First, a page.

Shell’s global advertising deal with LEGO is part of a carefully thought-out strategy by Shell to buy friends who can make its controversial Arctic drilling plans look acceptable and misleadingly associate it with positive values. LEGO is one of the most beloved and admired toy companies in the world, and Shell knows that this deal will not only increase profits, but also improve the reputation of a company known for recklessly threatening the fragile Arctic ecosystem.
As part of the co-promotion, LEGO has branded Shell’s logo on a special set of its toys. By placing its logo in the hands of millions of children, Shell is building brand loyalty with the next generation of consumers. Shell has launched an invasion of children’s playrooms in order to prop up its public image, while threatening the Arctic with a deadly oil spill. We can’t let Shell get away with it.
If we convince LEGO to cut ties with Shell, it will be a major blow to Shell’s strategy of using deals with popular brands to distract from its Arctic drilling. As millions stand up to expose Shell’s true face, it will become harder and harder for Shell to get the public support it needs to destroy the Arctic.
The U.S. National Oceanic And Atmospheric Administration (NOAA) released its updated Arctic Report card earlier this week. Like many other recent reports about the condition of the north, the canary in climate change coal mine, the news is sobering; new records have been set for snow extent, sea ice extent and ice sheet surface melting. The report summarizes the findings in this unemotional and scientific way:
Multiple observations provide strong evidence of widespread, sustained change driving Arctic environmental system into new state.
Meanwhile in the rest of the world, the insanity continues. Luckily there are people like Marcy Shaffer over at Versus to parody our disconnect from reality, and help us laugh rather than run to the hills screaming (although I’m still keeping that option open for myself). In keeping with the season, here’s Oil To The World, which came to my attention via FireDogLake.com.
Ólafur Ragnar Grímsson, President of Iceland speaks at the Arctic Imperative Summit, 2012 in Girdwood, Alaska. Well worth the 30 minute listen – this is one politician that speaks the truth to power. Wake up, folks!
Thanks to Doug Grandt, climate warrior extraordinaire, for sharing this link.
There’s not much good news to write about today, as a bubble of cold air from the Arctic moves into central North America. Brace yourself for some record-breaking cold if you (like me) live in that region. But that’s not the worst of it by a long shot; unfortunately this could mean that warmer southern air will make its way to the Arctic, further accelerating record ice melts this year. As Bill McKibbon explained in The Arctic Ice Crisis published yesterday in Rolling Stone:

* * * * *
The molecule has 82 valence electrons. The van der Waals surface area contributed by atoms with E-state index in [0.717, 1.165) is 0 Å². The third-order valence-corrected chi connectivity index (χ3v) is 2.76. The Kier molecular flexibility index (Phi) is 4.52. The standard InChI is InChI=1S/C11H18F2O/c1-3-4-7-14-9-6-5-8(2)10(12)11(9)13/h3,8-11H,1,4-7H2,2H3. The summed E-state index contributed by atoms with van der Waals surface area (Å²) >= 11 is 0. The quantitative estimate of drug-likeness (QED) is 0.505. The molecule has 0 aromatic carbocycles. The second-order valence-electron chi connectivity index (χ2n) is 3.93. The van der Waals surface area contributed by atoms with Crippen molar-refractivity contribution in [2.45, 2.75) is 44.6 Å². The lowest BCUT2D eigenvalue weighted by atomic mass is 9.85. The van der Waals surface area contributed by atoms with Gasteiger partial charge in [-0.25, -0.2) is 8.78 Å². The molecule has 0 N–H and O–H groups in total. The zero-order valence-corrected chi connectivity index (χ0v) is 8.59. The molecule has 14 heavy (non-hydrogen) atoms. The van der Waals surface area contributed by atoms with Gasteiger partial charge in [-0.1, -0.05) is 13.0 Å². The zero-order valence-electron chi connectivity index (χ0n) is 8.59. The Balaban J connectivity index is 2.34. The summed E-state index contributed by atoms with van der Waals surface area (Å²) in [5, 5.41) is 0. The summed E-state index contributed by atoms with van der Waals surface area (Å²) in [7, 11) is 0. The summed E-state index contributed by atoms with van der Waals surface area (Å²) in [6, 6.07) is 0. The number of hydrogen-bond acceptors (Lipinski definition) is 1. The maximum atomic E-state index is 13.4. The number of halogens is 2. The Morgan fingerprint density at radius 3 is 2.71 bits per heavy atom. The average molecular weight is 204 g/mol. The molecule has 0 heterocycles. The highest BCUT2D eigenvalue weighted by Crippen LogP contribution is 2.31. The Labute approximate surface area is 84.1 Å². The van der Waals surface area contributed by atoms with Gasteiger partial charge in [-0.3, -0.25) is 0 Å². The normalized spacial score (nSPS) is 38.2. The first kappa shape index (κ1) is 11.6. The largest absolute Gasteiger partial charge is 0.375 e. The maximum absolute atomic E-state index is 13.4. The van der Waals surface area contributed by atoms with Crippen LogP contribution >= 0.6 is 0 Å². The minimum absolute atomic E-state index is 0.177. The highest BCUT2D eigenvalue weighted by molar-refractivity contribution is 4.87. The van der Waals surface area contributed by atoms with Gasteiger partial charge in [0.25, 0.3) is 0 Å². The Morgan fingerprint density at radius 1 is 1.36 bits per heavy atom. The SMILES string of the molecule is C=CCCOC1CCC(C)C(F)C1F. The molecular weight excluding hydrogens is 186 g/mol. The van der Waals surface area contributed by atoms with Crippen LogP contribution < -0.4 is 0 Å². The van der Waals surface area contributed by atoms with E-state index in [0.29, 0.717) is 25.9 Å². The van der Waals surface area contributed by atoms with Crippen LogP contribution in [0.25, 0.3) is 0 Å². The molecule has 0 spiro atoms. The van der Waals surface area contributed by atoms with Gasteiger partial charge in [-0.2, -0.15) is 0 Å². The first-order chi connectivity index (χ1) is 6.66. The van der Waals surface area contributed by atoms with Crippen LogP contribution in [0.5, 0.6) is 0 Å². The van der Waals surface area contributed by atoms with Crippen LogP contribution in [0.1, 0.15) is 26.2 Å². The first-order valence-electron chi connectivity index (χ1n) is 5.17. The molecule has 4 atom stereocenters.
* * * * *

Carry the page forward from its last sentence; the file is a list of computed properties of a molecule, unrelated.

There’s no place on Earth that’s changing faster – and no place where that change matters more – than Greenland. Late last month, NASA reported that ice all across the vast glacial interior of the world’s largest island was melting – a “freak event” that hadn’t occurred for at least 150 years. The alarming discovery briefly focused the media’s attention on a place that rarely makes headlines. RAPID ICE MELT BAFFLES SCIENTISTS, The Wall Street Journal declared.
In fact, scientists weren’t baffled at all – a paper published just weeks before had predicted that an abrupt, islandwide melt was imminent. The rapid loss of ice is only the latest in a chain of events that have upended conventional understanding of how the Earth’s “cryosphere” – its frozen places – behave. Taken together, the events offer new insight into how fast the world’s seas are likely to rise as a result of global warming – and hence, the fate of major cities like New York and Miami and Mumbai. Click here to read the full article in Rolling Stone.
Under the heading of “cautious optimism” comes the news that U.S. carbon dioxide emissions are at a 20-year low. This is credited, in large part, because of the boom in fracking to access natural gas reserves:
In a surprising turnaround, the amount of carbon dioxide being released into the atmosphere in the U.S. has fallen dramatically to its lowest level in 20 years, and government officials say the biggest reason is that cheap and plentiful natural gas has led many power plant operators to switch from dirtier-burning coal.
Many of the world’s leading climate scientists didn’t see the drop coming, in large part because it happened as a result of market forces rather than direct government action against carbon dioxide, a greenhouse gas that traps heat in the atmosphere.
Michael Mann, director of the Earth System Science Center at Penn State University, said the shift away from coal is reason for “cautious optimism” about potential ways to deal with climate change. He said it demonstrates that “ultimately people follow their wallets” on global warming. Click here to read full article.
Fracking extracts its own price on the environment and human health (just ask those folks in Montana whose tap water now can be lit on fire), so it seems like a dubious savior. And methane’s heat-trapping properties are exponentially higher than CO2’s, although it dissipates from the atmosphere much more quickly. So can we really count on natural gas to get us out of the fix we’re in?